June 13 (Bloomberg) -- The Senate rejected an amendment backed by snack-food and beverage companies that would have phased out federal government aid to U.S. sugar growers, including marketing quotas and import restrictions.
Today’s vote was 50-46 in favor of tabling the amendment, effectively killing the plan.
Unlike other crop initiatives that send farmers payments, the sugar program keeps prices high primarily by limiting imports, harming consumers and companies, Senator Jeanne Shaheen, the sponsor of the amendment, said yesterday on the Senate floor. “This outdated program puts American companies at a competitive disadvantage, and it should go,” the New Hampshire Democrat said.
The Coalition for Sugar Reform supported the amendment. Its members include industry groups representing bakers and makers of candy, snack foods, beverages and other groceries, as well as small-government organizations. The amendment would have ended all price supports for the sweetener by 2015 and ended the quota on imports.
“Each and every time this amendment comes up for a vote it is rejected by Congress and we wouldn’t expect any different today,” Phillip Hayes, spokesman for the American Sugar Alliance that represents cane- and beet-sugar growers, said before the vote.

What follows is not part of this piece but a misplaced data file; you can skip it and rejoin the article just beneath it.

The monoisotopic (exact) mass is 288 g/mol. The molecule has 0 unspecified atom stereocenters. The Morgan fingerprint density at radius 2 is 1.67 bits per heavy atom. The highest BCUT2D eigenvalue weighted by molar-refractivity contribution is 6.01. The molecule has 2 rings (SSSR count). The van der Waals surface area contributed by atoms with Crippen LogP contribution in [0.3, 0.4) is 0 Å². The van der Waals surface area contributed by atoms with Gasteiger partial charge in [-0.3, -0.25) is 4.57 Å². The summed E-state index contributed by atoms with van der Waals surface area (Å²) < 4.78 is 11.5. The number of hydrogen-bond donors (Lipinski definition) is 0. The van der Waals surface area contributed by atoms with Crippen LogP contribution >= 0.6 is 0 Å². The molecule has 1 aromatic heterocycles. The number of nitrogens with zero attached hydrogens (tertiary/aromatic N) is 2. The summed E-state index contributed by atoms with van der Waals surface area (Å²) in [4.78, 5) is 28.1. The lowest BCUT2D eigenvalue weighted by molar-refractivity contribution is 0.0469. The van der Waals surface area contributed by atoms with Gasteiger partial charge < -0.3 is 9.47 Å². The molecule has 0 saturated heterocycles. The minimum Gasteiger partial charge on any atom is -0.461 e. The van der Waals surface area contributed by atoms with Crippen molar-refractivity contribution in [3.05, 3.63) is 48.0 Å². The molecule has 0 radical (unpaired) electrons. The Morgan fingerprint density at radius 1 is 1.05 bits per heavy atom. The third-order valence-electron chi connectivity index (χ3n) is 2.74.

The Senate also rejected, 65-33, a plan offered by Kentucky Republican Rand Paul to reduce spending on the food-stamp program and allocate funds as block grants to the states. Opponents of the measure said giving states more flexibility would inevitably lead to needy families not receiving food aid. Spending on food stamps has doubled in the past four years as the economy slowed.
Lawmakers are debating the five-year farm bill approved in April by the Senate Agriculture Committee. The Congressional Budget Office said the measure would produce $23.6 billion in savings, if scored over a 10-year period, primarily by doing away with direct payments to farmers, which are paid out regardless of crop prices.
Senate leaders are still crafting the “final universe” of amendments to be debated on the floor, Agriculture Committee Chairman Debbie Stabenow, a Michigan Democrat, told reporters today. Almost 250 amendments had been introduced as of yesterday evening.
The bill is S. 3240.
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